Election officials preparing for the upcoming midterms face a myriad of threats, both foreign and domestic, as they look to protect voting systems and run a smooth election while fighting a wave of misinformation that has been undermining public confidence in U.S. elections.
The nation’s top state election officials gathered Thursday for the start of their annual summer conference, with a long list of challenges that begins with securing their voting systems.
While a top concern heading into the 2020 presidential election was Russia or another hostile nation waging a disruptive cyberattack, the landscape has expanded to include ransomware, politically motivated hackers and insider threats. Over the last year, a small number of security breaches have been reported at local election offices in which authorities are investigating whether office staff improperly accessed or provided improper access to sensitive voting technology.
Jen Easterly, who leads the nation’s cybersecurity agency, said Russia, China and North Korea remain “very dynamic and complex cyber threats” and that criminal gangs pushing ransomware were also a concern. But she noted election security officials could not afford to prioritize one over the other.
“We can’t just worry about one thing because if we focus too intently on one set of threats, we’re very likely to miss them coming from another direction,” Easterly told reporters, after a series of private meetings with state election officials.
The U.S. Cybersecurity and Infrastructure Security Agency has been conducting physical assessments for state and local election officials, which includes site visits and reviews of security procedures such as video surveillance and access controls.
Physical security has always been a concern but an onslaught of threats since 2020 targeting election officials have added urgency to the effort. State and local election officials have reported being harassed in person and receiving death threats over social media and text message.
“We’re seeing an exodus of people in the field. And some of it does relate to just the physical security threats that they’re facing,” said Kim Wyman, who leads election security efforts for the cybersecurity agency. “And what we’re trying to do with this is give them tools to be able to to deal with that.”
The agency has also issued guidance on how to mitigate insider threats, which emphasizes the importance of chain of custody rules. The guidance also suggests the use of bipartisan teams when accessing sensitive equipment to ensure voting systems are protected.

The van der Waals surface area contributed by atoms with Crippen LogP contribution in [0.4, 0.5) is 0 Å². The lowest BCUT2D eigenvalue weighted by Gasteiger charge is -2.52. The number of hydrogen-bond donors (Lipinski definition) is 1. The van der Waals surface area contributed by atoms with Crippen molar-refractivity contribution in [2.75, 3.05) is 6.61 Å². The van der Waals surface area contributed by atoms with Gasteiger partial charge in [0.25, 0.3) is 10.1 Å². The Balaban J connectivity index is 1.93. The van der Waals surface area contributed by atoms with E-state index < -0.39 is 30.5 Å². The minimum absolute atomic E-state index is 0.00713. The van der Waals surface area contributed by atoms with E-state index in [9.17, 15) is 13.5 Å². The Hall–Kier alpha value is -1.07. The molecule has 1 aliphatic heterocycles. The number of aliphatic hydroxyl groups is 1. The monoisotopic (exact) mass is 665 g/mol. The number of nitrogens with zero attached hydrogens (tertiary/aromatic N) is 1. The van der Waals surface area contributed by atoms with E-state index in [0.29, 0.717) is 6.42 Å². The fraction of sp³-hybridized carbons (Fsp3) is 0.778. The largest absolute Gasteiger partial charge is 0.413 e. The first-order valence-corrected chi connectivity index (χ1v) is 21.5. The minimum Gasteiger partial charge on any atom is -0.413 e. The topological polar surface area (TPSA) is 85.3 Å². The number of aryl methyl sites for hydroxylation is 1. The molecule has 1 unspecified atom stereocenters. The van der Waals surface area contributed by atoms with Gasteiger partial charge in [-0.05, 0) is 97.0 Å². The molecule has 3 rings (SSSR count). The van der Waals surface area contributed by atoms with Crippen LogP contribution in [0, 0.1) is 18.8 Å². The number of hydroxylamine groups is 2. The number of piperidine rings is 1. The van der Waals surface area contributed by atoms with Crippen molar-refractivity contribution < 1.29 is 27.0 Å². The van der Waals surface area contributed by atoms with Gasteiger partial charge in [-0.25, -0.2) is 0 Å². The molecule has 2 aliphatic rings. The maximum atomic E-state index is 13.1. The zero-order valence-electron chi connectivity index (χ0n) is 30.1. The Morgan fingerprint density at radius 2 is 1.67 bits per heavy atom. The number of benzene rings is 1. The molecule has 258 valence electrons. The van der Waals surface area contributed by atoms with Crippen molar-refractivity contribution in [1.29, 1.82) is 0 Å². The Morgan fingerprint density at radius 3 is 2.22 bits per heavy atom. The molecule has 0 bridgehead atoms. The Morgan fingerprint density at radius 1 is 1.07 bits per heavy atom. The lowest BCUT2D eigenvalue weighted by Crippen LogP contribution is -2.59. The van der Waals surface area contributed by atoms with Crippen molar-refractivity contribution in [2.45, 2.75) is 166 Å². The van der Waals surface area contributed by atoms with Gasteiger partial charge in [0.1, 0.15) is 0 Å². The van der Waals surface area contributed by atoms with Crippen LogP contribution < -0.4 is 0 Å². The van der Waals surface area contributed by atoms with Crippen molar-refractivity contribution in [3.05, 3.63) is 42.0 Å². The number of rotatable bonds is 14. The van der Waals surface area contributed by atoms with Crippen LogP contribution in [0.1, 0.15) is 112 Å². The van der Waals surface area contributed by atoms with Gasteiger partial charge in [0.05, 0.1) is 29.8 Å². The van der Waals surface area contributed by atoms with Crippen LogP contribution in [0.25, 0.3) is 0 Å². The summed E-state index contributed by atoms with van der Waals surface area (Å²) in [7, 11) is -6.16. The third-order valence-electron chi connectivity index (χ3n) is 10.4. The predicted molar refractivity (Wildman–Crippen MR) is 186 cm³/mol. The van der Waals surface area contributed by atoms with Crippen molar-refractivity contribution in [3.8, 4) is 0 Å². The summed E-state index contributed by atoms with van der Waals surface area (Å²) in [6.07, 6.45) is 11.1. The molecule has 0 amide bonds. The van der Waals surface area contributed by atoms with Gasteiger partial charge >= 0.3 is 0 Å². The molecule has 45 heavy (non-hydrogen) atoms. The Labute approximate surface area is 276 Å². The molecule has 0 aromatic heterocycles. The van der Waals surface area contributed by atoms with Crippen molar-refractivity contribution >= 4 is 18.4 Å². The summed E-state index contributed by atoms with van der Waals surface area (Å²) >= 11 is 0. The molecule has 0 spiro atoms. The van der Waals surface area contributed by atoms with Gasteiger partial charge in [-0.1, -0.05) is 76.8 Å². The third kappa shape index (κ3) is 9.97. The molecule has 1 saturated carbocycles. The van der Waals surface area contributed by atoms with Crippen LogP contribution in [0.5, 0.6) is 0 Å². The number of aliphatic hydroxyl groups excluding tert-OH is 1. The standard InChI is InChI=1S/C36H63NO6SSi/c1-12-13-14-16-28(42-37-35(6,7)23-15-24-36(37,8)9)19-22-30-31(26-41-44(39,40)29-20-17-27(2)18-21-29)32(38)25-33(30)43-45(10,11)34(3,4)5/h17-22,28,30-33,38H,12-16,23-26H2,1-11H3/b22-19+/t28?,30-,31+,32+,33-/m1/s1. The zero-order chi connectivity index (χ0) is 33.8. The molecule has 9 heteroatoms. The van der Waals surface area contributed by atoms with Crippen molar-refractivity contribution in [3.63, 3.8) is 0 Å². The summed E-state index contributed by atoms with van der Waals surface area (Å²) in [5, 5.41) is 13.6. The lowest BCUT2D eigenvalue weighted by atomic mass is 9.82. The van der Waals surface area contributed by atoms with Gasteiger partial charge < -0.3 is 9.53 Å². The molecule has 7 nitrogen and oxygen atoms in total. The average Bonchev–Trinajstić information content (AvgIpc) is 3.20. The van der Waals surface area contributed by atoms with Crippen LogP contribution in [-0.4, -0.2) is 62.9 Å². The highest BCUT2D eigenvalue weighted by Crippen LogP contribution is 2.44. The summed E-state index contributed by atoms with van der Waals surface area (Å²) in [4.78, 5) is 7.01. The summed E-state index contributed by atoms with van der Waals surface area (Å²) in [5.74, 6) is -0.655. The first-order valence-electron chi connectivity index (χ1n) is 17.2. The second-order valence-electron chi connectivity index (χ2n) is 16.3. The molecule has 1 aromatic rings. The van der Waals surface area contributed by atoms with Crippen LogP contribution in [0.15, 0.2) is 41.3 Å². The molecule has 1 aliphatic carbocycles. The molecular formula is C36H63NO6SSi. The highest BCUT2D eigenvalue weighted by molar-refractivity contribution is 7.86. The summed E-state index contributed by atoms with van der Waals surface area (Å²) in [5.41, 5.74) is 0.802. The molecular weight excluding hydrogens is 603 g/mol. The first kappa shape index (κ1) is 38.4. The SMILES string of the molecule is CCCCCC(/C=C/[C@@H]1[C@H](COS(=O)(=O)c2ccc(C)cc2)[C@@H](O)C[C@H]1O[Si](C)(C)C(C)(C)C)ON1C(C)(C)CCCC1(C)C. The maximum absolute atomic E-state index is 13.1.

State election officials have also been focused on boosting cybersecurity defenses at the local level, where staffing and resources are often limited.
In Ohio, Secretary of State Frank LaRose recently announced a third wave of security requirements for the state’s county election boards, which includes increased video surveillance for voting equipment and more comprehensive security reviews of county systems.
“It’s constant vigilance,” LaRose said Thursday. “The threat is constantly emerging. The threat is constantly changing. And so we’re evolving with it and making sure that our guard is up.”
Election security became a national focus after the 2016 presidential election, when Russia probed state voter registration systems across the country looking for vulnerabilities.
In response, the Obama administration designated election systems as “critical infrastructure” — on par with the nation’s banks, dams and nuclear power plants. This freed up resources and funds for election officials, and a concerted effort was made to improve communications and intelligence sharing between the federal government and the states.
But the 2020 presidential election brought an unprecedented wave of false claims and conspiracy theories surrounding voting equipment and election procedures as former President Donald Trump sought to explain his loss to Democrat Joe Biden. Supporters and allies of Trump have been traveling across the country for more than a year claiming the election was stolen and spreading misinformation that has further increased distrust in U.S. elections.
Federal and state election officials and Trump’s own attorney general have said there is no credible evidence the election was tainted. The former president’s allegations of fraud were also roundly rejected by courts, including by judges Trump appointed.
But the false claims have persisted and have led to suspected security breaches at local election offices a handful of states.
Earlier this year, the clerk in Mesa County, Colorado, was indicted for a security breach at her election office. Authorities say Clerk Tina Peters allowed unauthorized people access to voting equipment and an unauthorized copy was made of the county’s voting system that was later posted online. Peters has denied any wrongdoing.
In Colorado, Secretary of State Jena Griswold pushed for legislative changes this year to tighten security measures surrounding voting systems and increase penalties for those attempting to access them.